The Tang Poetry
In the early Tang Dynasty, most of the poets followed the style of their forebears and created a blend of the characteristics of the north and south. Eventually the field of literature was refreshed and became more vigorous as a result of those who are known as The Four Talents - Wang Bo, Yang Jiong, Luo Binwang, and Lu Zhaolin,. In spite of their lower social status, each of them was gifted and has left us with their cheerful spirit.
Poems of the period known as the flourishing Tang Dynasty enjoyed a golden environment owing to the wise reign, prosperous economy, and the prevailing strength of diplomacy. The era endowed poets with broad horizons, positive and unrestrained emotion, and innovative inspiration. There are many representatives we can enumerate:
Li Bai enjoys the title of the 'Supernatural Being of Poem'. He was a genius whose works were full of passion, imagination and also elegance. Even now his 'Jing Ye Si' (Thoughts on the Silent Night) is quite popular and nearly everyone knows it even children as young as two years of age. His other verses, exceeding nine hundred in all, are also notable.
Du Fu, known as the 'Saint of Poem', was strict in his use of metrical verses. His Deng Gao (Climbing Up) achieved the perfection of sheer professionalism.
Wang Wei, the poet of landscape, has written lots of elegant and exquisite verses, such as 'bright moon lighting on the pine forests, clear water found running on the stones'. The tranquil feeling he gave through his poetry is utterly wonderful.
Cui Hao created the best of the seven-worded regulated poems - The Yellow Crane Tower with the verse 'yellow crane flies and never back, white cloud floats away for thousand years'.
Cen Shen was skillful in his descriptions of colorful scenes in the then northwest China and his famous sentence conveying the delight with snow 'just like the sudden spring wind overnight blows, thousands of pear trees come to bloom'.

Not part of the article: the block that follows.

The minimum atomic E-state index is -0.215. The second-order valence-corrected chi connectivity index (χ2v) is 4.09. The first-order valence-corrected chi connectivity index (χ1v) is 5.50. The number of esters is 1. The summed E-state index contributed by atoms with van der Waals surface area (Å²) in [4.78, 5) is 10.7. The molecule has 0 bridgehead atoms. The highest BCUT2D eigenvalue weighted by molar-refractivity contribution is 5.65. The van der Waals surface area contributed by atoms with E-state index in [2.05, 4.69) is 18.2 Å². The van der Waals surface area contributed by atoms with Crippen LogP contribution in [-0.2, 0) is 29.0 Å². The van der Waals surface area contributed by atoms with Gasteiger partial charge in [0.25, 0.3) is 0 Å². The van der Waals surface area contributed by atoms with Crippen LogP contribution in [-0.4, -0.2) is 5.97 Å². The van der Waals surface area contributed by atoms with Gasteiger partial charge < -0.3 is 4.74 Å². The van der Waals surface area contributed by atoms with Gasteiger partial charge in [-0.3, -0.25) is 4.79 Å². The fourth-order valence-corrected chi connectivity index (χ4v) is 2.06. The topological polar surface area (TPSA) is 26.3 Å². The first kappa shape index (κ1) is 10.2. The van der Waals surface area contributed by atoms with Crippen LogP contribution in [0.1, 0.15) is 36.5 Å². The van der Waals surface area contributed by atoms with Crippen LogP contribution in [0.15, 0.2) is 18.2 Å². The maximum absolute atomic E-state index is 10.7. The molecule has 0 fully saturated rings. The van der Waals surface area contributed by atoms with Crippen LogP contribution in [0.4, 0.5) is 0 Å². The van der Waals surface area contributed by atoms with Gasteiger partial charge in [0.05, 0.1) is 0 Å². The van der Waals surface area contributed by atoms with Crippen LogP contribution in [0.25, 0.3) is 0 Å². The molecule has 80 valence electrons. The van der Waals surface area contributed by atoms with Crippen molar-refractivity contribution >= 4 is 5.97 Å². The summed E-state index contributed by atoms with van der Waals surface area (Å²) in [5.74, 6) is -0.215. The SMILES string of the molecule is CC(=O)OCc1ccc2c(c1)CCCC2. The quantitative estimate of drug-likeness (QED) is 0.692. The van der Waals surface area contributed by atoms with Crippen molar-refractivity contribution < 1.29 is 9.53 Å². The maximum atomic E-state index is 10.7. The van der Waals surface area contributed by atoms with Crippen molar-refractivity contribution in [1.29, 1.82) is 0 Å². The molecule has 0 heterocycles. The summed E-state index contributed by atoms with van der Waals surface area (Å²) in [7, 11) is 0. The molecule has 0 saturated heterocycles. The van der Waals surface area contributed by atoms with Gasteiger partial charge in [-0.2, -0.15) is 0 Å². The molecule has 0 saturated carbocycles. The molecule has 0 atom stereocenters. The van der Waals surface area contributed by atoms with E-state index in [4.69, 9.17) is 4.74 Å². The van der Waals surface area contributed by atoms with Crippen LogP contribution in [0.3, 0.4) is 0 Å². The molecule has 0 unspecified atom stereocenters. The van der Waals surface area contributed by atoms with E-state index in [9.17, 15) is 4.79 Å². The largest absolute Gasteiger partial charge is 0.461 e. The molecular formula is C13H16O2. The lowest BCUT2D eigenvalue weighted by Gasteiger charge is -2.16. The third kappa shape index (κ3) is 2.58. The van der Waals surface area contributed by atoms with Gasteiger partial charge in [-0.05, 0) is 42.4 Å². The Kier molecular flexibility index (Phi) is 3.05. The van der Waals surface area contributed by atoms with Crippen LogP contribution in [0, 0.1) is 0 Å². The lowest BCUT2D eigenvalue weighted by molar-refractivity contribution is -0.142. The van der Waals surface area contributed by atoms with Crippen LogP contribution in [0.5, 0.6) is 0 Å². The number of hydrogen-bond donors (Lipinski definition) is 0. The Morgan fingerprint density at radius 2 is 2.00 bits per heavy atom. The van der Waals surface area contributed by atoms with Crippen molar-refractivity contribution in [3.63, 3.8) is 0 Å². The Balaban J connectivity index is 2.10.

In the Mid-Tang Dynasty, numerous poets came to prominence. In this period, the politics suffered many rebellions and became recessionary. The poets also subsequently diverted the attention from state affairs to the trivialities of daily life, and from the glorification of landscapes to the anchorage of spirits and hopes. Poets like Liu Zongyuan and Wei Yiwu expressed themselves through the plain depiction of sights around them - a lonely old man fishing on the river that was covered with snow is the typical scene of their poems. Another renowned literary figure is Bai Juyi. His “the Old Charcoal Seller” fully satirized the dark social reality. And the Chang Hen Ge (Song of Eternal Lament) praised the eternal love between Emperor Xuanzong in flourishing Tang and his beloved concubine Yang Guifei.
In late Tang Dynasty, with the deterioration of government, the poems reflected more and more the hopeless and helpless feelings of the people in a heavy way. Poets turned to song with nostalgia for the old times and former splendor. The most talented of these were Li Shang Yin and Du Mu. Some of their works are about beauty, some about disconsolation as rulers were fatuous and failed to value them.
Chinese prose also underwent a stylistic reform during the Tang period. The major change was brought about by Han Yu (768-824). He promoted classic Confucian doctrines at a time when they had begun to fall into neglect because of the rising popularity of Buddhism and Taoism. In his writing he advocated a return to the free, simple prose of the ancient philosophers. His own essays are among the most beautiful ever written in Chinese and became models for the style of writing he prized.
The prose reform continued under followers of Han Yu, and poetry of the conventional type continued to be written by members of rival literary schools. The only real innovation came with the use of everyday speech in local dialects in storytelling. This literature had its origin in unrecorded oral tales recounted by individuals to audiences gathered in marketplaces or temple yards. By the 12th century these tales became fairly lengthy narratives, many dealing with fictionalized history. This style opened new vistas in prose fiction in later periods, though its use was at first despised by professional writers.
Song Ci of Song Dynasty (960-1279AD)
During the Sung Dynasty, especially in the 11th century, the Ci form of poetry and song was brought to its greatest heights. Ci in the Song Dynasty (960 - 1279) indicates another type of poetry at that time. It came into being in the Tang Dynasty and reached its summit in the Song literature. This type of poem is akin to lyrics created for musical accompaniment as the meter varies in the way that the words had to match the rhythm of the music. This was the emanation of Ci in the Song Dynasty.